undocumented feature/bug WITH CHECK CHECK

undocumented feature/bug WITH CHECK CHECK

Post by joe_ce.. » Wed, 08 Mar 2000 04:00:00



In real SQL-92, this is done by declaring the constraints to be [NOT]
DEFFERABLE when you create the table.  You then set the constraints off
for your transaction. The constraitns will switch back on when you
issue an explicit command or at the end of your session.  The rule is
that you cannot leave a session with the database in a state that
violates any constraint.

--CELKO--

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undocumented feature/bug WITH CHECK CHECK

Post by Roland Zumkelle » Thu, 09 Mar 2000 04:00:00


I guess I found an undocumented feature/bug in SQL Server 7.0, and just
want to know what you guys think about it or if it is really new.

Let's say you have a foreign key constraint called myRef on a table
myTab. You want to disable it for a while, insert some rows, and then
enable it again to see if the inserts were o.k..
You would use:
  ALTER TABLE myTab NOCHECK CONSTRAINT myRef
  <do some inserts>
Now when you use "ALTER TABLE myTab CHECK CONSTRAINT myRef" only future
inserts will be checked, but not the rows, which are already in the
table. It seems that this can be achieved with the following statement:
  ALTER TABLE myTab WITH CHECK CHECK CONSTRAINT myRef
This doesn't comply with the syntax in BOL, but it seems to do its job.
Strange enough, also "ALTER TABLE myTab WITH CHECK NOCHECK CONSTRAINT
myRef" is accepted, but I can't imagine what it does.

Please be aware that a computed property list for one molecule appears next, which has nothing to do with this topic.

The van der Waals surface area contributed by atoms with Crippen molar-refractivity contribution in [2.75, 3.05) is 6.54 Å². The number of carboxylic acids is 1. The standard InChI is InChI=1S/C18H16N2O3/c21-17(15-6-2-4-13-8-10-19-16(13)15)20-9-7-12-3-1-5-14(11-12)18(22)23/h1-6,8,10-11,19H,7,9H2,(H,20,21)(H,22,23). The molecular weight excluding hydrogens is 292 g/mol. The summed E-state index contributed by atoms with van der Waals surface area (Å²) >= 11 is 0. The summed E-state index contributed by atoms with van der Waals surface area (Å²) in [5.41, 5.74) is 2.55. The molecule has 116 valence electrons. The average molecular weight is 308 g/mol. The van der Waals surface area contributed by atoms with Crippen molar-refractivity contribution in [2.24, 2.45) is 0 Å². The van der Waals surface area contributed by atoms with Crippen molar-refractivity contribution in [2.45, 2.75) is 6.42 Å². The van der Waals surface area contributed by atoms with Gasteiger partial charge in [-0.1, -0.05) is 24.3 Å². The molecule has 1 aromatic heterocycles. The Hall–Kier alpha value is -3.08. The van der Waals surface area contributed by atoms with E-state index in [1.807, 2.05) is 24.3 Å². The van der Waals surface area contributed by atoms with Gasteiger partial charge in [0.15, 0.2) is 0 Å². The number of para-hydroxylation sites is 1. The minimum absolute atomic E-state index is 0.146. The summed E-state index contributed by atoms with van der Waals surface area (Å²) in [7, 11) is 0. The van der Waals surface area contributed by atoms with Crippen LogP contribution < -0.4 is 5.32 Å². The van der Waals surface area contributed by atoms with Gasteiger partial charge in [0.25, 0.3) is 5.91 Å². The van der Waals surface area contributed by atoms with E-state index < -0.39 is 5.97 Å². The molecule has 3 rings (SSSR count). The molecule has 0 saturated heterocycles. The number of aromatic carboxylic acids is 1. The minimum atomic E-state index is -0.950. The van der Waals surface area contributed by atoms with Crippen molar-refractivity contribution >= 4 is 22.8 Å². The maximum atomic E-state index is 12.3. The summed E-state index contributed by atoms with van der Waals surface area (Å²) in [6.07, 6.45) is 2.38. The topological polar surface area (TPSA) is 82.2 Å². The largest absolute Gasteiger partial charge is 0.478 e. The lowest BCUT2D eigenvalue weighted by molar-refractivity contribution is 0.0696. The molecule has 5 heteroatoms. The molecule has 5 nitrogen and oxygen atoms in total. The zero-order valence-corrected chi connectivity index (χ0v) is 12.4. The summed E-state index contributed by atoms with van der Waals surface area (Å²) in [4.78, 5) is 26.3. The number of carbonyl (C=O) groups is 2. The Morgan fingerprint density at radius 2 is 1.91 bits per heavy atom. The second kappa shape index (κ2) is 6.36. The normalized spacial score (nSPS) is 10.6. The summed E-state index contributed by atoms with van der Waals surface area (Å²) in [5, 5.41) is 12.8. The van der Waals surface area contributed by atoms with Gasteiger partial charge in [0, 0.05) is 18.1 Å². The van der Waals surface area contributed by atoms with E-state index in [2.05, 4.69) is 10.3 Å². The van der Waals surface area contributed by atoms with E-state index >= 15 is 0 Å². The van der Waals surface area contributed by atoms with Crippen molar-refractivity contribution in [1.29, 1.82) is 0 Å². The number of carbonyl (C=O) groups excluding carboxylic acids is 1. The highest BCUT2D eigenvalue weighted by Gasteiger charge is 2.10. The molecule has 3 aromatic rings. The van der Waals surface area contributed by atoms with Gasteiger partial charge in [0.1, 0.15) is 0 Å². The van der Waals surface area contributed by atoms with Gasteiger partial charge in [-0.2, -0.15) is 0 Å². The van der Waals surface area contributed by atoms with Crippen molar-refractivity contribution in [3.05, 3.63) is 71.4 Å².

Since the things I achieved using this code don't seem to be that
uncommon to me, I wonder how you do backwards-checking normally. Or was
I just to dumb to read the documentation properly?

Roland

Sorry if this posting appears twice, but I had problems with the date
setting.

 
 
 

1. beckwards check disabled constraints (undocumented?)

I guess I found an undocumented feature/bug in SQL Server 7.0, and just
want to know what you guys think about it or if it is really new.

Let's say you have a foreign key constraint called myRef on a table
myTab. You want to disable it for a while, insert some rows, and then
enable it again to see if the inserts were o.k..
You would use:
  ALTER TABLE myTab NOCHECK CONSTRAINT myRef
  <do some inserts>
Now when you use "ALTER TABLE myTab CHECK CONSTRAINT myRef" only future
inserts will be checked, but not the rows, which are already in the
table. It seems that this can be achieved with the following statement:
  ALTER TABLE myTab WITH CHECK CHECK CONSTRAINT myRef
This doesn't comply with the syntax in BOL, but it seems to do its job.
Strange enough, also "ALTER TABLE myTab WITH CHECK NOCHECK CONSTRAINT
myRef" is accepted, but I can't imagine what it does.

Since the things I achieved using this code don't seem to be that
uncommon to me, I wonder how you do backwards-checking normally. Or was
I just to dumb to read the documentation properly?

Roland

Sorry if this posting appears twice, but I had problems with the date
setting.

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